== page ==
HR Giger: Demon (work 413)

leading from




Giger finds out about the Nigerian synth-funk pioneer William Onyeabor album Atomic Bomb most likely from Bolaji Badejo who came from Nigeria, and then associates the oddity of the surname Onyeabor with name Hieronymus Bosch since they share the letters ONY and BO in the same order, leading him to merge the cover photo with a demon from Hieronymus Bosch's Garden of Earthly Delights.

Uselessly, William Onyeabor + Hieronymus Bosch + Erebor = William Hieronyeamus Ereborsch!

What else is there to find in the image?

Perhaps the face of a Japanese Oni transformed into a Heike crab and there's The Big Top to consider


a) HR Giger: Demon (work 413) references Onyeabor's image from Atomic Bomb album cover?


http://alienexplorations.blogspot.co.uk/1978/02/hr-giger-demon-work-413-references.html


b) HR Giger: Demon (work 513): William Onyeabor transforms into Hieronymous Bosch
 
http://alienexplorations.blogspot.co.uk/1978/02/hr-giger-demon-work-513-william.html


c) The Big Top
http://alienexplorations.blogspot.co.uk/2017/03/hr-gigers-demon-and-big-top.html


d) Tolkien's book cover for The Hobbit

http://alienexplorations.blogspot.co.uk/2017/03/gigers-demon-references-tolkiens-book.html



e) Connections with Arnold Böcklin's Island of the Dead 3.
Since he was a fan of the artist, I might also wonder if Gigr was thinking about one of the Arnold Böcklin Island of the Dead paintings, such as the right side of no.3 which would have a doorway where the nose of the demon was, connecting that with where the doorway in Erebor in the Tolkien book cover for The Hobbit would be found. This perhaps would mean that he was making a BO connection between Böcklin, Bosch and Onyeabor and the Big Top was near enough to the German for Island of the Dead being "Die Toteninsel" with Top and Tot.

Böcklin's Island of the dead 3

right half of painting reflected

f)  Oni and Japanese Heikegani crab
Another thing to point out is the word Oni in Japanese is a sort of a demon and the Japanese produce Oni masks, but I haven't seen one on the internet with anything in common with this face, but I wonder if Giger was thinking of one of those. And then thinking along the idea of something Japanese, I suppose the general structure of the thing resembles a Japanese Heikegani crab which has a face like form on the shell. Here's an image of one of the crabs, which is something we've come across before in Giger's painting, The Spell III.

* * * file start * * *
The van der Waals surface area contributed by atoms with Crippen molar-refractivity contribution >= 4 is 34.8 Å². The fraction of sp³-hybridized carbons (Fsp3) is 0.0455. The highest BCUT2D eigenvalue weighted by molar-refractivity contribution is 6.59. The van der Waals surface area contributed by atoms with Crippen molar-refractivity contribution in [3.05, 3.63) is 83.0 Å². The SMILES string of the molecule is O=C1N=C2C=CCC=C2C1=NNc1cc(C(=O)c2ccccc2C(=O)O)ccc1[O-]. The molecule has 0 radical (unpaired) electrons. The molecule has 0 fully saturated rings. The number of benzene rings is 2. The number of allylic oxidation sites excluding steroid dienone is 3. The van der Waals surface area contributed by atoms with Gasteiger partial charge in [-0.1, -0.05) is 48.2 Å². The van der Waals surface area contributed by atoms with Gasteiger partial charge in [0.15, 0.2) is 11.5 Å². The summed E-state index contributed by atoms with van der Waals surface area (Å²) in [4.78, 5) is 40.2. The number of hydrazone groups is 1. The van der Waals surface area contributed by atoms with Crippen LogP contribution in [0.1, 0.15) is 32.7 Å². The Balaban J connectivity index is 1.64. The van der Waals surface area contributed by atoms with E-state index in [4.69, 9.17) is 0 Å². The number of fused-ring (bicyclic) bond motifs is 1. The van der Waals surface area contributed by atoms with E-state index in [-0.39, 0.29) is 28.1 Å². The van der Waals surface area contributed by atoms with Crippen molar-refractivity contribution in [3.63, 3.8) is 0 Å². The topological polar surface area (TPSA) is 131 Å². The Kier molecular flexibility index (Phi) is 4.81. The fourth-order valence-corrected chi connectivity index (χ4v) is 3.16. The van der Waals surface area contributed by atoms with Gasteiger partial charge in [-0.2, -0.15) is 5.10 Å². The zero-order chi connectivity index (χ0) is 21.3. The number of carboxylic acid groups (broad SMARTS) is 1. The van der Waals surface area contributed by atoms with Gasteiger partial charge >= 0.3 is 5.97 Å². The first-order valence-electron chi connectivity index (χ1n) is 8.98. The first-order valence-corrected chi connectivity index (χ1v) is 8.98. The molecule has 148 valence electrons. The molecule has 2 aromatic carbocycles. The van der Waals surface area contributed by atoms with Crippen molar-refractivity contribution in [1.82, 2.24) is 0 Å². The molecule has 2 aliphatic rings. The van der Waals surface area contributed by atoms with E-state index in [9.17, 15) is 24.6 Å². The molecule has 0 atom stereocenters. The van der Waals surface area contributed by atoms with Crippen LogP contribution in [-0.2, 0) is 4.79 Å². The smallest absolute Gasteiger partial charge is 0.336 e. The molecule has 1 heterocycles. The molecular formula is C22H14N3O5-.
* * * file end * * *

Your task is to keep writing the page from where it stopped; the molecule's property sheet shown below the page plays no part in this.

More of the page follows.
(See also: Giger's The Spell III)






2 comments:

  1. Hello! May be reasonable to add the connection between "Daemon (1978-B-513)" and "Aleph (1973-B-210)". The female figure with the hips above the head almost clearly a predecessor of the Daemon face.

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    Replies
    1. This is quite a tough one for me and perhaps not so straight forwards as on would like it to be because we are dealing with a sort of inside out perception with things coming from many directions when dealing with this surrealism.

      They came from the same imagination but came to be by different methods of creatively transforming, and have some similarities in terms of the final image, with body parts sticking out of the head, with lower faces broken up and tendrils of different sorts hanging down the side.

      The Aleph one would have been a photograph of an Ice Lord from Doctor Who creatively and wickedly transformed while this Demon appears to me to be a face made from different ideas that have come together by name association and then he transformed and merged images connected with those name associations.

      Meanwhile there is the Spell III demon face that appears to be Takada Shingen the Japanese Warlord's helmet transformed by a similar method the head in Aleph and both Demon and the demon from The Spell III have the Heikegani crab in common.

      If the Aleph face has any connection with word associations as well, I haven't encountered that yet. So Mordor IV has a chain of word and name associations running through it, and Alien Monster IV might have a little bit of that when he decided that Balrog and Ballard had something in common.

      Indeed we can form some sort of chain of paintings with faces that have been transformed by one sort of association or another at the moment, and have these two faces that you're comparing as quite similar in result (although one is a woman and the other is a demon) and self contained without bleeding into other things around the painting.

      There is more to discover and discuss about the matter and the complexity of it all should be appreciated.

      Many thanks!

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